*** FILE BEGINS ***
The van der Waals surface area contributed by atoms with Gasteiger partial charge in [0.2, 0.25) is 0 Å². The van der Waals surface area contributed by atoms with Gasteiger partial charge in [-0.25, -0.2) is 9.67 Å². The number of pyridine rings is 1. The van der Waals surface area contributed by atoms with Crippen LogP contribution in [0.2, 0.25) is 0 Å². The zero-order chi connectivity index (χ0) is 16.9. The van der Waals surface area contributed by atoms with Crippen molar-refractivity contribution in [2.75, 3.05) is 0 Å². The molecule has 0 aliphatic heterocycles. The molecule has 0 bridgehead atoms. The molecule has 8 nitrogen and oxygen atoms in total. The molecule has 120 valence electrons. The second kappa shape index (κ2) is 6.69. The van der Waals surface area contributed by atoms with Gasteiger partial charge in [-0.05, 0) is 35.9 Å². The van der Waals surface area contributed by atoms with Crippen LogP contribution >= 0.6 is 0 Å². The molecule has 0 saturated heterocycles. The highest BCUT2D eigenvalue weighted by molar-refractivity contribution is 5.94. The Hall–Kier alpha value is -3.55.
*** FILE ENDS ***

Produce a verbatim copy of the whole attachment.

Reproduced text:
The van der Waals surface area contributed by atoms with Gasteiger partial charge in [0.2, 0.25) is 0 Å². The van der Waals surface area contributed by atoms with Gasteiger partial charge in [-0.25, -0.2) is 9.67 Å². The number of pyridine rings is 1. The van der Waals surface area contributed by atoms with Crippen LogP contribution in [0.2, 0.25) is 0 Å². The zero-order chi connectivity index (χ0) is 16.9. The van der Waals surface area contributed by atoms with Crippen molar-refractivity contribution in [2.75, 3.05) is 0 Å². The molecule has 0 aliphatic heterocycles. The molecule has 0 bridgehead atoms. The molecule has 8 nitrogen and oxygen atoms in total. The molecule has 120 valence electrons. The second kappa shape index (κ2) is 6.69. The van der Waals surface area contributed by atoms with Gasteiger partial charge in [-0.05, 0) is 35.9 Å². The van der Waals surface area contributed by atoms with Crippen LogP contribution >= 0.6 is 0 Å². The molecule has 0 saturated heterocycles. The highest BCUT2D eigenvalue weighted by molar-refractivity contribution is 5.94. The Hall–Kier alpha value is -3.55.